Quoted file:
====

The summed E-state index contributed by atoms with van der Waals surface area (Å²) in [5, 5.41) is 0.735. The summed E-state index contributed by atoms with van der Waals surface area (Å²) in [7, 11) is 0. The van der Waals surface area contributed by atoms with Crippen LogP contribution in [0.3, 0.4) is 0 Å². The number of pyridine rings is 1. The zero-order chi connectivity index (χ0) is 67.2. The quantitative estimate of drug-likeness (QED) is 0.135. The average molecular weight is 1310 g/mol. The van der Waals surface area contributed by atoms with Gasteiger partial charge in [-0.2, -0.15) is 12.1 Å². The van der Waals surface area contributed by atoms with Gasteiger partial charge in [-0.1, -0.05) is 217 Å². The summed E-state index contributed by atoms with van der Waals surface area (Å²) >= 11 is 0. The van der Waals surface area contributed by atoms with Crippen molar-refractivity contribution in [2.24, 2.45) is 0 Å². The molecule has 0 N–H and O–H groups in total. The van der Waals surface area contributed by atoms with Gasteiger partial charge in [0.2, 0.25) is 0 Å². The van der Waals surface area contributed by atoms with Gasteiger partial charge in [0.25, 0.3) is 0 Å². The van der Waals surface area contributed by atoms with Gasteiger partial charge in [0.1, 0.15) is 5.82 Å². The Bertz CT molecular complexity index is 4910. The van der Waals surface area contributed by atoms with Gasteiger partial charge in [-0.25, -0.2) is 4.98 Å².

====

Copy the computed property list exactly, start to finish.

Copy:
The summed E-state index contributed by atoms with van der Waals surface area (Å²) in [5, 5.41) is 0.735. The summed E-state index contributed by atoms with van der Waals surface area (Å²) in [7, 11) is 0. The van der Waals surface area contributed by atoms with Crippen LogP contribution in [0.3, 0.4) is 0 Å². The number of pyridine rings is 1. The zero-order chi connectivity index (χ0) is 67.2. The quantitative estimate of drug-likeness (QED) is 0.135. The average molecular weight is 1310 g/mol. The van der Waals surface area contributed by atoms with Gasteiger partial charge in [-0.2, -0.15) is 12.1 Å². The van der Waals surface area contributed by atoms with Gasteiger partial charge in [-0.1, -0.05) is 217 Å². The summed E-state index contributed by atoms with van der Waals surface area (Å²) >= 11 is 0. The van der Waals surface area contributed by atoms with Crippen molar-refractivity contribution in [2.24, 2.45) is 0 Å². The molecule has 0 N–H and O–H groups in total. The van der Waals surface area contributed by atoms with Gasteiger partial charge in [0.2, 0.25) is 0 Å². The van der Waals surface area contributed by atoms with Gasteiger partial charge in [0.25, 0.3) is 0 Å². The van der Waals surface area contributed by atoms with Gasteiger partial charge in [0.1, 0.15) is 5.82 Å². The Bertz CT molecular complexity index is 4910. The van der Waals surface area contributed by atoms with Gasteiger partial charge in [-0.25, -0.2) is 4.98 Å².